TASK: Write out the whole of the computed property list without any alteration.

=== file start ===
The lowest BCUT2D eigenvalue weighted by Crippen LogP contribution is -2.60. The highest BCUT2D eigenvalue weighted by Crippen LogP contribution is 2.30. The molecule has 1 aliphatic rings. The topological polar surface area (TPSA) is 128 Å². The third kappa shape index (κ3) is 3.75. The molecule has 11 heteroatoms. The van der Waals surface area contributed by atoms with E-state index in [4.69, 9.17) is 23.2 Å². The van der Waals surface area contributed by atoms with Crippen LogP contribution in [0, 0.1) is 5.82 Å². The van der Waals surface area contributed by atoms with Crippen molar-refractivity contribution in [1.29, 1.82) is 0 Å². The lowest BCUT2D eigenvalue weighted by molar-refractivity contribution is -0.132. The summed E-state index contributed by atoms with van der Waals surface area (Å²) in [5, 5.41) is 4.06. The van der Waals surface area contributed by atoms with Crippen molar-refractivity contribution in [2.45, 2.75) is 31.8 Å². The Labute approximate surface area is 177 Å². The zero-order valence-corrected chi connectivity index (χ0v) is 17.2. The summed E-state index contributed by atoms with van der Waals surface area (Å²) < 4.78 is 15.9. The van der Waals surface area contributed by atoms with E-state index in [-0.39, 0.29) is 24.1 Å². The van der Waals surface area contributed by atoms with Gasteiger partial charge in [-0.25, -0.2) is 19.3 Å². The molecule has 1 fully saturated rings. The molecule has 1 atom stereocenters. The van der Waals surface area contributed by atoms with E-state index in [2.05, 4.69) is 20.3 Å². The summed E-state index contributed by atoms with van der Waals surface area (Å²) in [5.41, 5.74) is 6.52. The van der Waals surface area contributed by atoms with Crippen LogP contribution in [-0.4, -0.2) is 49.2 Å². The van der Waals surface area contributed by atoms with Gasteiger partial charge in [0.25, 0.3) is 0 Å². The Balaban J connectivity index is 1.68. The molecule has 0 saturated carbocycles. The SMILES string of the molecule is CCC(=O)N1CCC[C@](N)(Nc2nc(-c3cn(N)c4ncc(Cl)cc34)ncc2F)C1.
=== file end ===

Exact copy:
The lowest BCUT2D eigenvalue weighted by Crippen LogP contribution is -2.60. The highest BCUT2D eigenvalue weighted by Crippen LogP contribution is 2.30. The molecule has 1 aliphatic rings. The topological polar surface area (TPSA) is 128 Å². The third kappa shape index (κ3) is 3.75. The molecule has 11 heteroatoms. The van der Waals surface area contributed by atoms with E-state index in [4.69, 9.17) is 23.2 Å². The van der Waals surface area contributed by atoms with Crippen LogP contribution in [0, 0.1) is 5.82 Å². The van der Waals surface area contributed by atoms with Crippen molar-refractivity contribution in [1.29, 1.82) is 0 Å². The lowest BCUT2D eigenvalue weighted by molar-refractivity contribution is -0.132. The summed E-state index contributed by atoms with van der Waals surface area (Å²) in [5, 5.41) is 4.06. The van der Waals surface area contributed by atoms with Crippen molar-refractivity contribution in [2.45, 2.75) is 31.8 Å². The Labute approximate surface area is 177 Å². The zero-order valence-corrected chi connectivity index (χ0v) is 17.2. The summed E-state index contributed by atoms with van der Waals surface area (Å²) < 4.78 is 15.9. The van der Waals surface area contributed by atoms with E-state index in [-0.39, 0.29) is 24.1 Å². The van der Waals surface area contributed by atoms with Gasteiger partial charge in [-0.25, -0.2) is 19.3 Å². The molecule has 1 fully saturated rings. The molecule has 1 atom stereocenters. The van der Waals surface area contributed by atoms with E-state index in [2.05, 4.69) is 20.3 Å². The summed E-state index contributed by atoms with van der Waals surface area (Å²) in [5.41, 5.74) is 6.52. The van der Waals surface area contributed by atoms with Crippen LogP contribution in [-0.4, -0.2) is 49.2 Å². The van der Waals surface area contributed by atoms with Gasteiger partial charge in [0.25, 0.3) is 0 Å². The Balaban J connectivity index is 1.68. The molecule has 0 saturated carbocycles. The SMILES string of the molecule is CCC(=O)N1CCC[C@](N)(Nc2nc(-c3cn(N)c4ncc(Cl)cc34)ncc2F)C1.